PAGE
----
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HomeWest Visayas State University Research Journalvol. 4 no. 2 (2015)

Creativity, Self-Efficacy, Anxiety, and Problem-Solving Performance of the Potential Mathematically Gifted

Genesis Gabion Camarista

 

Abstract:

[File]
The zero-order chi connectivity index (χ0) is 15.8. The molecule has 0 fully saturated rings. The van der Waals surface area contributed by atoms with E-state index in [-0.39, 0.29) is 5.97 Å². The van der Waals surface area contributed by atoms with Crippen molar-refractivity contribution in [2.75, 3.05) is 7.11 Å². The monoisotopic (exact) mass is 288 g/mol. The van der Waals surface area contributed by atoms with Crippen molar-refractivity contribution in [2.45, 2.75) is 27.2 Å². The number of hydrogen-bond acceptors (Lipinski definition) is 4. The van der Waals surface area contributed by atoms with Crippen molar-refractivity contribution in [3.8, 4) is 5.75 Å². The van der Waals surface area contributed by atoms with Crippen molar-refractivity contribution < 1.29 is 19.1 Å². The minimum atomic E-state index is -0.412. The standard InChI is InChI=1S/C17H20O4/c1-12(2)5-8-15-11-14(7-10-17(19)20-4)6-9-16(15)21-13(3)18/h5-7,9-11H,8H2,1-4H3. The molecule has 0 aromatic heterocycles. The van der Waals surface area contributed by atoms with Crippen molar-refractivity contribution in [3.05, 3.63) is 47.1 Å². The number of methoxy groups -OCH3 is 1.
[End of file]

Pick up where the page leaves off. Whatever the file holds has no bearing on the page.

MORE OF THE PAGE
This descriptive research is grounded on the objectivist epistemology and informed by positivism. It used Path Analysis to examine the predictive and mediational role that creativity, self-efficacy, and anxiety play in the mathematical problem solving performance of potential mathematically gifted Grade Six pupils from selected elementary schools in Iloilo. The eighty-three participants were given the Kuhlmann-Anderson Test to determine their cognitive ability. The results of the test were also used as the basis for their classification into High Potential Mathematically Gifted (HPMG) and Low Potential Mathematically Gifted (LPMG). Based on the results, 40 pupils were classified as HPMG while 43 as LPMG. The instruments used to gather data were the Mathematics Anxiety Rating Scale (MARS), Mathematical Creativity Test (MCT), Mathematics Self-Efficacy Rating Scale (MSRS), Mathematical Problem-Solving Test (MPS), and Parental Support Rating Scale (PSRS). Means, standard deviations, and percentages were used for descriptive data analyses and the Pearson’s Product-Moment Correlation, Multivariate Analysis of Variance (MANOVA), Multiple Linear Regression, and Path Analysis (PA) for inferential data analyses, all set at .05 level of significance. Results showed that as a whole group, the participants reported a moderately high cognitive ability and self-efficacy, low anxiety; and average creativity and problem-solving performance. MANOVA revealed a statistically significant multivariate effect between the high and low potential mathematically gifted groups on the combined dependent variables. In the final path model, cognitive ability significantly influenced all endogenous variables; parental support predicted self-efficacy and anxiety; self-efficacy predicted anxiety and creativity; and creativity predicted problem-solving performance. The total effect of cognitive ability, sex, and parental support on problem-solving performance suggests that part of their influence was mediated by pupils’ self-efficacy perceptions, anxiety, and creativity. Self-efficacy, anxiety, and creativity, on the other hand, mediated the effect of cognitive ability and parental support as their respective total effects on problem-solving performance were much stronger than their direct effects. It is inferred, then, that a potential mathematically gifted pupils’ innate ability, if coupled with high sense of mathematics efficacy, and ability to produce many ideas, to generate varied approaches observed in a solution, and to come up with novel and unique ideas will make them a successful problem solver.This descriptive research is grounded on the objectivist epistemology and informed by positivism. It used Path Analysis to examine the predictive and mediational role that creativity, self-efficacy, and anxiety play in the mathematical problem solving performance of potential mathematically gifted Grade Six pupils from selected elementary schools in Iloilo. The eighty-three participants were given the Kuhlmann-Anderson Test to determine their cognitive ability. The results of the test were also used as the basis for their classification into High Potential Mathematically Gifted (HPMG) and Low Potential Mathematically Gifted (LPMG). Based on the results, 40 pupils were classified as HPMG while 43 as LPMG. The instruments used to gather data were the Mathematics Anxiety Rating Scale (MARS), Mathematical Creativity Test (MCT), Mathematics Self-Efficacy Rating Scale (MSRS), Mathematical Problem-Solving Test (MPS), and Parental Support Rating Scale (PSRS). Means, standard deviations, and percentages were used for descriptive data analyses and the Pearson’s Product-Moment Correlation, Multivariate Analysis of Variance (MANOVA), Multiple Linear Regression, and Path Analysis (PA) for inferential data analyses, all set at .05 level of significance. Results showed that as a whole group, the participants reported a moderately high cognitive ability and self-efficacy, low anxiety; and average creativity and problem-solving performance. MANOVA revealed a statistically significant multivariate effect between the high and low potential mathematically gifted groups on the combined dependent variables. In the final path model, cognitive ability significantly influenced all endogenous variables; parental support predicted self-efficacy and anxiety; self-efficacy predicted anxiety and creativity; and creativity predicted problem-solving performance. The total effect of cognitive ability, sex, and parental support on problem-solving performance suggests that part of their influence was mediated by pupils’ self-efficacy perceptions, anxiety, and creativity. Self-efficacy, anxiety, and creativity, on the other hand, mediated the effect of cognitive ability and parental support as their respective total effects on problem-solving performance were much stronger than their direct effects. It is inferred, then, that a potential mathematically gifted pupils’ innate ability, if coupled with high sense of mathematics efficacy, and ability to produce many ideas, to generate varied approaches observed in a solution, and to come up with novel and unique ideas will make them a successful problem solver.